Song On The Baie Ste. Anne Disaster by Jerry Hébert

(Composed and sung by Jerry Hébert, of Lagacéville, in 1959)

We have just heard the news
Of a terrible tragedy
That happened on the sea,
Bringing disaster and death
To the village of Baie Ste-Anne
And the village of Escuminac.
All over, one could see
Loops of black ribbon.
Along the shore could be seen
A panic-stricken people in tears,
Looking far off out to sea,
Waiting for those who did not come.

“Oh, Sea! Oh, Sea! You are deceptive,”
Said many while sobbing.
“Sometimes you look so beautiful,
But now you make us cry.
On sunny days you charm us,
You make us feel like singing,
But when your anger rises,
You cause us great grief.
You leave along the shore
Widows, and orphans too;
In their hearts, a great wound,
But you, you regret nothing.”

The residents of these villages
Were typical hard-working fishermen,
Going out to sea
To earn their living,
Their hearts full of courage,
Always believing they would return.
Suddenly, a storm raged,
And 35 of them died;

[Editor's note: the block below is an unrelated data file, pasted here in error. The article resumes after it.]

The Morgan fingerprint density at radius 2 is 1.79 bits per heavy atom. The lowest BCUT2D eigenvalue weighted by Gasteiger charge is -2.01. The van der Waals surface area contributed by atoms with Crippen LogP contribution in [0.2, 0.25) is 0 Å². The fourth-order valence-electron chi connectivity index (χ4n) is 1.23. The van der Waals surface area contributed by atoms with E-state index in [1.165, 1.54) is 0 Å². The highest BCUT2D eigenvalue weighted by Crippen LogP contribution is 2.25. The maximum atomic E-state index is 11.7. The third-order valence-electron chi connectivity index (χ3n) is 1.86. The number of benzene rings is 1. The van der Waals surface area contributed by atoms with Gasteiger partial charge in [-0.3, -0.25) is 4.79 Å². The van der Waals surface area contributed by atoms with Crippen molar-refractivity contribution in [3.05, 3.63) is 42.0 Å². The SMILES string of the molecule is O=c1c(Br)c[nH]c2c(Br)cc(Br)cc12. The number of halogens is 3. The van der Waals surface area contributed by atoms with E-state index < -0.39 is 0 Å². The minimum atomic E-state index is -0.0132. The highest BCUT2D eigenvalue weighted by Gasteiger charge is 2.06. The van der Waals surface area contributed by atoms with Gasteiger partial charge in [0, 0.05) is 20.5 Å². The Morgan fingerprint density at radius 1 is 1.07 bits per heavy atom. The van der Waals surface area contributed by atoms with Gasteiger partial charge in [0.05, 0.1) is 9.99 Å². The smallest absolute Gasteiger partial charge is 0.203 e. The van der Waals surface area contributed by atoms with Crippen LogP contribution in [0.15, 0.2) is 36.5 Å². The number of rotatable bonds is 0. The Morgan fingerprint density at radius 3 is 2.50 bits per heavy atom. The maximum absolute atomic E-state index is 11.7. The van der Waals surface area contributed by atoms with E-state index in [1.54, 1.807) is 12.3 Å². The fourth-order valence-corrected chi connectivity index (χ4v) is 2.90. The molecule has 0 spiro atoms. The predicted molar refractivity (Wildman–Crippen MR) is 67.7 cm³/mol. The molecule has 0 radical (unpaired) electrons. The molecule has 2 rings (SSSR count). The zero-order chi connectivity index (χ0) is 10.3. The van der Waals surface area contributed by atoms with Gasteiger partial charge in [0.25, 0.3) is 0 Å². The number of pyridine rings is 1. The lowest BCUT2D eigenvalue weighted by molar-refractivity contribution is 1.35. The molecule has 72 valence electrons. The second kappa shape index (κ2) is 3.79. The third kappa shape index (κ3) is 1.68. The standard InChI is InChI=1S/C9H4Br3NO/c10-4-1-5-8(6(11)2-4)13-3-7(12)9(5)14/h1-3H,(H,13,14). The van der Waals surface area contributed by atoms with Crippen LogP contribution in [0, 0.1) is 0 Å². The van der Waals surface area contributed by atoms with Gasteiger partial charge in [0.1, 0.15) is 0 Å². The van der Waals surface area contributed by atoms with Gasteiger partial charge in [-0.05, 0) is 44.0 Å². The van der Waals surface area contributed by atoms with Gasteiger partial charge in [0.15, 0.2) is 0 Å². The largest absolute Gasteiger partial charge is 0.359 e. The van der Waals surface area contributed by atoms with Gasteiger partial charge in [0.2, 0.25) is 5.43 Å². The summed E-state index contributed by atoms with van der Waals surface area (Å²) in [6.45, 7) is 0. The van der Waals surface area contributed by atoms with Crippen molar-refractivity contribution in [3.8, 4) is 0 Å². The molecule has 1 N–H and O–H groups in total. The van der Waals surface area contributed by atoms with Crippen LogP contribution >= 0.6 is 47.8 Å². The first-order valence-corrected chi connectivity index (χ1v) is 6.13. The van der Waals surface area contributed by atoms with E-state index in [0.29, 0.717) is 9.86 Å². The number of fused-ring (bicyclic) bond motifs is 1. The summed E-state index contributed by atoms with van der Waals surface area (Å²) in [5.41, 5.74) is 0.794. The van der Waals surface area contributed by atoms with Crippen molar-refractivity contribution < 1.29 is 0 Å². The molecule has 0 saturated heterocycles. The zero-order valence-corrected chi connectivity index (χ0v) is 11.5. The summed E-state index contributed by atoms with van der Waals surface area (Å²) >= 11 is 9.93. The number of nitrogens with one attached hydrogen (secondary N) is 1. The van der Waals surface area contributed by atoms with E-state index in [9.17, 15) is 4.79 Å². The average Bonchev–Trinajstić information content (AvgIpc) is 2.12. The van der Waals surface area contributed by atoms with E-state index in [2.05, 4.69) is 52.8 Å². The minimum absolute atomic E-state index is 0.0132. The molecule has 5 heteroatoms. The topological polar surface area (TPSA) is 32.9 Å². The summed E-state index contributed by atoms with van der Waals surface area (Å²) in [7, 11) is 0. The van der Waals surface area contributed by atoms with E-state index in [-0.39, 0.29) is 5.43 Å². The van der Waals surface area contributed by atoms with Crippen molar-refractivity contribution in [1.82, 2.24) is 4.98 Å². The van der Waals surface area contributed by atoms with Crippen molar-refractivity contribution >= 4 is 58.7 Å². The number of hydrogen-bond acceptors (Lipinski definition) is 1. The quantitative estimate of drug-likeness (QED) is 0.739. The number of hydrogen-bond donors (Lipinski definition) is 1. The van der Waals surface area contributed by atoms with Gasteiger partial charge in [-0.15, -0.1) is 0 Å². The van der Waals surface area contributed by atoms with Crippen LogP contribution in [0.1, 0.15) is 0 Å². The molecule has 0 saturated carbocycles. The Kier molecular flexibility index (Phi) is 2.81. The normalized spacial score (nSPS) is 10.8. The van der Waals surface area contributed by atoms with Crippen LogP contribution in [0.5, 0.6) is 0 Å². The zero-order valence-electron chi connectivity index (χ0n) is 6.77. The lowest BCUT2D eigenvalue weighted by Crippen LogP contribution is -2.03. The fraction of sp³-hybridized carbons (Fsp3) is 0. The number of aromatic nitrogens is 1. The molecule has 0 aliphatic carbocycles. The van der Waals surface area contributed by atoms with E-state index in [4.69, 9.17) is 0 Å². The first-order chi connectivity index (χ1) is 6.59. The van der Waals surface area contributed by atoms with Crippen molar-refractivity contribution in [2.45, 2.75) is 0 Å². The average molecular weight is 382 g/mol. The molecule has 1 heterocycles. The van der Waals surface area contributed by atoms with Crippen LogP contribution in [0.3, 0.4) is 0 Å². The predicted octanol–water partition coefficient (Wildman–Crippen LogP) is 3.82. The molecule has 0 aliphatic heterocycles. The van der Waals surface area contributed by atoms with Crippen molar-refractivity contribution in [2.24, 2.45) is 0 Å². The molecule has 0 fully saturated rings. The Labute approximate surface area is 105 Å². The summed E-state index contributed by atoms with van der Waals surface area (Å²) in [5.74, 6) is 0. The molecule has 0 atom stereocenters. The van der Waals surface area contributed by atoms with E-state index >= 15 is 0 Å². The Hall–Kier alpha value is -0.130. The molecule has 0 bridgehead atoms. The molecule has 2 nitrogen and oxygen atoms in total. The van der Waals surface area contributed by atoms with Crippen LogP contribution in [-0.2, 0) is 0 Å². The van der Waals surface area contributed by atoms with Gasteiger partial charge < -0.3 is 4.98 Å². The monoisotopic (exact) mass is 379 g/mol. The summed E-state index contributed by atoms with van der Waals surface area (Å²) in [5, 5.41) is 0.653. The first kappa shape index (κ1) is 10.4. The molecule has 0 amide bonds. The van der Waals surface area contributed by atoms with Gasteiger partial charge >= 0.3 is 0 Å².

Despite the sound of the storm
Mingled with the waves,
The voice of God could be heard:
“Come to me, all my children.”

And all of you listening to me,
I have some advice to give you,
Let us always be on our guard,
Because God will come visit us one day.
We never know
When He will come for us.
Better to take care,
For it is a fact plain and simple,
Here below, life for us is like
A great ocean,
Each day, on a small boat,
We drift toward eternity.

Jerry Hébert called his song Le Désastre de Baie Ste-Anne. Baie Ste-Anne is the French-speaking settlement south of Escuminac. Jerry had many friends there who were lost in the storm. Like so many of our song-makers, he felt irresistibly impelled to add his lament to the tributes to the dead fishermen. His song gives a fine description of the deceitful sea in its beauty and its rage, and ends with the philosophical reflection:

“Life itself is a great ocean
On which every day in our fragile bark
We move toward eternity.”

Jerry Hébert
Louise Manny
c. 1959
New Brunswick, CANADA
© 1968, Brunswick Press. All Rights Reserved.

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